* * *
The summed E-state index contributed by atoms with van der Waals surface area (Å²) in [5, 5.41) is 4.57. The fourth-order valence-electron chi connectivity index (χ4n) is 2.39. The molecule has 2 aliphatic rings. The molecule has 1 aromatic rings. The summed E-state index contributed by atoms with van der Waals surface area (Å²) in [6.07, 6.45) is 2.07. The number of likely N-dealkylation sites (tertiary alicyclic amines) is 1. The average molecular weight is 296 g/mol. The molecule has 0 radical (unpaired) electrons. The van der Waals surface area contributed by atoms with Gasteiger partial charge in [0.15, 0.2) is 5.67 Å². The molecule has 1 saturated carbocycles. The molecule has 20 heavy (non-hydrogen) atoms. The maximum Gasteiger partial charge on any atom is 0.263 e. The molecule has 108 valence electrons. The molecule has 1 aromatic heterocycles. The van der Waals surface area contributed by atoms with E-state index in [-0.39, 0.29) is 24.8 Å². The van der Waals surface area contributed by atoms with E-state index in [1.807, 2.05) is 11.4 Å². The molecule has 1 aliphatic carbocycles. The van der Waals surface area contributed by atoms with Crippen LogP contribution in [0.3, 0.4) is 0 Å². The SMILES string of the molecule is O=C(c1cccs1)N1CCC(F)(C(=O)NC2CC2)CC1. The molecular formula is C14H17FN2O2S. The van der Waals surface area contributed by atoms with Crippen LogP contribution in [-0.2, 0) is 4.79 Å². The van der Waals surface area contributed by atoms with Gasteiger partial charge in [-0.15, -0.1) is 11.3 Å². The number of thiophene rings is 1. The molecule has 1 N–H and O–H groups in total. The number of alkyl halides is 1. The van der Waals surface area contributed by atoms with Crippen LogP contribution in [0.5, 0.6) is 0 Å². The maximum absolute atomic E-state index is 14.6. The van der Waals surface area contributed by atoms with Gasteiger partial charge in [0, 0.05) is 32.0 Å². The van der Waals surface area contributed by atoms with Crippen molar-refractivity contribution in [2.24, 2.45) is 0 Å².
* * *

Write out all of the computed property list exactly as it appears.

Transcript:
The summed E-state index contributed by atoms with van der Waals surface area (Å²) in [5, 5.41) is 4.57. The fourth-order valence-electron chi connectivity index (χ4n) is 2.39. The molecule has 2 aliphatic rings. The molecule has 1 aromatic rings. The summed E-state index contributed by atoms with van der Waals surface area (Å²) in [6.07, 6.45) is 2.07. The number of likely N-dealkylation sites (tertiary alicyclic amines) is 1. The average molecular weight is 296 g/mol. The molecule has 0 radical (unpaired) electrons. The van der Waals surface area contributed by atoms with Gasteiger partial charge in [0.15, 0.2) is 5.67 Å². The molecule has 1 saturated carbocycles. The molecule has 20 heavy (non-hydrogen) atoms. The maximum Gasteiger partial charge on any atom is 0.263 e. The molecule has 108 valence electrons. The molecule has 1 aromatic heterocycles. The van der Waals surface area contributed by atoms with E-state index in [-0.39, 0.29) is 24.8 Å². The van der Waals surface area contributed by atoms with E-state index in [1.807, 2.05) is 11.4 Å². The molecule has 1 aliphatic carbocycles. The van der Waals surface area contributed by atoms with Crippen LogP contribution in [0.3, 0.4) is 0 Å². The SMILES string of the molecule is O=C(c1cccs1)N1CCC(F)(C(=O)NC2CC2)CC1. The molecular formula is C14H17FN2O2S. The van der Waals surface area contributed by atoms with Crippen LogP contribution in [-0.2, 0) is 4.79 Å². The van der Waals surface area contributed by atoms with Gasteiger partial charge in [-0.15, -0.1) is 11.3 Å². The number of thiophene rings is 1. The molecule has 1 N–H and O–H groups in total. The number of alkyl halides is 1. The van der Waals surface area contributed by atoms with Crippen LogP contribution in [0.5, 0.6) is 0 Å². The maximum absolute atomic E-state index is 14.6. The van der Waals surface area contributed by atoms with Gasteiger partial charge in [0, 0.05) is 32.0 Å². The van der Waals surface area contributed by atoms with Crippen molar-refractivity contribution in [2.24, 2.45) is 0 Å².